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Fresh? Frozen? Free-range? Fryer? How to pick a turkey

Golden delicious turkey with apples | Thanksgiving.com
Photo credit: mphillips007/Getty Images

Shopping for a turkey sounds simple, but holiday cooks — and particularly first-time holiday hosts — can find the process confusing, said Karen Blakeslee, Kansas State University Research and Extension food scientist.

Here is some advice about what to look for when picking out your Thanksgiving turkey, with tips from Williams-Sonoma, K-State’s Blakeslee, and the United States Department of Agriculture (USDA).

Should you choose a hen or a tom?

The sex designation of “hen” (female) or “tom” (male) turkey is optional on the label and is an indication of size rather than tenderness.

“Simply put, a hen is a female and typically smaller in size; a tom is a male and typically larger,” says Blakeslee. “The choice depends largely on the guest list. For a small crowd, choose a hen; for a larger crowd, a tom.” The flavor will be the same, she says.

If you’re buying a whole bird, it’s best to allow about one pound per person. If choosing a boneless turkey breast, allow one-half pound per person.)

What about the color?

Raw turkey skin color is off-white to a cream color. The color under the skin can range from pink to lavender blue, depending on the amount of fat just under the skin.

Fresh or frozen?

“A fresh turkey will be chilled, but at a temperature no lower than 26 degrees F (the temperature at which poultry begins to freeze),” Blakeslee says.

If a fresh turkey is preferred, the food scientist advised ordering it in advance and picking it up a day or two before the meal.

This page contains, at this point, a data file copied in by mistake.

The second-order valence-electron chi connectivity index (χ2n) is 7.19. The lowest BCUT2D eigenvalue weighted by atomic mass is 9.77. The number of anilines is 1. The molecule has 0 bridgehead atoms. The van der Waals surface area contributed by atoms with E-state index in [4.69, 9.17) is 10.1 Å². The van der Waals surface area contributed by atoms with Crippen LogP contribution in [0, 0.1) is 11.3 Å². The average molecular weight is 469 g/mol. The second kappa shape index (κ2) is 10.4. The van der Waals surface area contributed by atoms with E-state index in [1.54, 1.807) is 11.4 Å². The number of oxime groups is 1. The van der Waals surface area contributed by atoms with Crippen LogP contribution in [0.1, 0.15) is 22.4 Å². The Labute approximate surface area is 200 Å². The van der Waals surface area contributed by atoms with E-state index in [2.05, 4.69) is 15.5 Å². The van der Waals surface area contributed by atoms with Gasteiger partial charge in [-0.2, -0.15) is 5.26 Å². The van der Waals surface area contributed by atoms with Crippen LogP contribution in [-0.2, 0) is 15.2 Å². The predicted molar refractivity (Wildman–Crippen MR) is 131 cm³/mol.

Purchasing a frozen turkey in advance allows consumers to take advantage of sale prices, Blakeslee says, and notes that frozen turkeys must be stored at 0 degrees F or below. She advises shoppers to examine the packaging to make sure the turkey is frozen “rock hard.”

“With a frozen turkey, consumers are reminded to allow plenty of time to thaw it,” says Blakeslee, who recommended placing a frozen turkey (breast side up, and in its original wrap) on a pan with a lip in the refrigerator to thaw.

Allow 24 hours of thawing time for each 4 to 5 lbs.; for a Thanksgiving meal, for example, start thawing a 15-lb. turkey on Monday, she says.

What do other labels on turkey mean? 

Basted: “Basted” indicates a turkey has been injected with solution of water, broth, butter, seasonings or other flavor enhancer. However, according to Blakeslee, basting does not guarantee improved flavor or better quality.

Natural: “Natural” or “all natural” indicates that meat and poultry products have minimal processing and do not contain artificial flavoring, coloring, preservatives, artificial or synthetic ingredients.

Organic: Designation as “organic” indicates that a product meets the USDA requirements of the National Organic Program, which prohibits the use of genetically engineering methods, ionizing radiation and sewage sludge for fertilization and also includes processing requirements. Organic methods alone cannot guarantee food safety and security, says Blakeslee, who noted that even organically-produced eggs were recently found to carry salmonella.

Fryer-Roaster: A young turkey, usually less than 16 weeks of age and of either sex.

Free-range: A “free-range turkey” must have access to the outdoors at least 51 percent of the time, and a “fryer-roaster” indicates a young turkey, less than 16 weeks old and of either sex.

No antibiotics: “No added antibiotics” or “raised without use of antibiotics” requires producers to document that animals were raised without antibiotics in feed, water, or intra-muscular.

Hormone-free: According to Blakeslee, hormones are not allowed in poultry production. If a poultry product contains the claim “no hormones added” or “raised without the use of hormones,” claims must be followed by “Federal regulations do not permit the use of hormones in poultry.”

Kosher: “Kosher” may be used only on the labels of turkeys that are prepared under Rabbinical supervision. The processing of these birds has been supervised such that they meet kosher standards of not mixing meat and dairy, avoiding shellfish, etc.

Wild: Turkeys labeled “wild” are raised on farms and small in size, with a slightly gamey flavor and lean, dry texture.

Heritage: Heritage turkeys are direct descendants of America’s first turkeys; they’re also free-range, foraging, organically-raised and hormone- and antibiotic-free. They may lack the fat content of other varieties, but their flavor is more intense.

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